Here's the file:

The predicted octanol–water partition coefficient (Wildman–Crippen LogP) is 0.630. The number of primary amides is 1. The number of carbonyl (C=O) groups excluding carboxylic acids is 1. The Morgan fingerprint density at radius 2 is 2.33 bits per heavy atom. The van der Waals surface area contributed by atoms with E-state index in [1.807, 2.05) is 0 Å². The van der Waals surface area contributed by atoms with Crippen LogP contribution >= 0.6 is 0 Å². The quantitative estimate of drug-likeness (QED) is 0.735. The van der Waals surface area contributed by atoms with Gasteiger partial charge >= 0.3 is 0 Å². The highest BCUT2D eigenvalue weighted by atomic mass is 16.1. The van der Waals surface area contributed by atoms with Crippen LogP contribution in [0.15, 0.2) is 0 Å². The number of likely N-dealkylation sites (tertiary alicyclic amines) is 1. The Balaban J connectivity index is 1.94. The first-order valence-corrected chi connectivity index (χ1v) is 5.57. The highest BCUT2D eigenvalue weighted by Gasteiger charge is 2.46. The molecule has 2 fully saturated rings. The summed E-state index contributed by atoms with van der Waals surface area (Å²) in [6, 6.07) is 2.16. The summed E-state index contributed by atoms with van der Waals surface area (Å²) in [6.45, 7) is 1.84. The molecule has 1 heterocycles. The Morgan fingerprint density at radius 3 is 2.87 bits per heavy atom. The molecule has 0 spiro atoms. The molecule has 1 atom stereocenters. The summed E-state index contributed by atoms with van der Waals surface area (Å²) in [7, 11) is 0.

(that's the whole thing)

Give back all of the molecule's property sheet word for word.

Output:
The predicted octanol–water partition coefficient (Wildman–Crippen LogP) is 0.630. The number of primary amides is 1. The number of carbonyl (C=O) groups excluding carboxylic acids is 1. The Morgan fingerprint density at radius 2 is 2.33 bits per heavy atom. The van der Waals surface area contributed by atoms with E-state index in [1.807, 2.05) is 0 Å². The van der Waals surface area contributed by atoms with Crippen LogP contribution >= 0.6 is 0 Å². The quantitative estimate of drug-likeness (QED) is 0.735. The van der Waals surface area contributed by atoms with Gasteiger partial charge >= 0.3 is 0 Å². The highest BCUT2D eigenvalue weighted by atomic mass is 16.1. The van der Waals surface area contributed by atoms with Crippen LogP contribution in [0.15, 0.2) is 0 Å². The number of likely N-dealkylation sites (tertiary alicyclic amines) is 1. The Balaban J connectivity index is 1.94. The first-order valence-corrected chi connectivity index (χ1v) is 5.57. The highest BCUT2D eigenvalue weighted by Gasteiger charge is 2.46. The molecule has 2 fully saturated rings. The summed E-state index contributed by atoms with van der Waals surface area (Å²) in [6, 6.07) is 2.16. The summed E-state index contributed by atoms with van der Waals surface area (Å²) in [6.45, 7) is 1.84. The molecule has 1 heterocycles. The Morgan fingerprint density at radius 3 is 2.87 bits per heavy atom. The molecule has 0 spiro atoms. The molecule has 1 atom stereocenters. The summed E-state index contributed by atoms with van der Waals surface area (Å²) in [7, 11) is 0.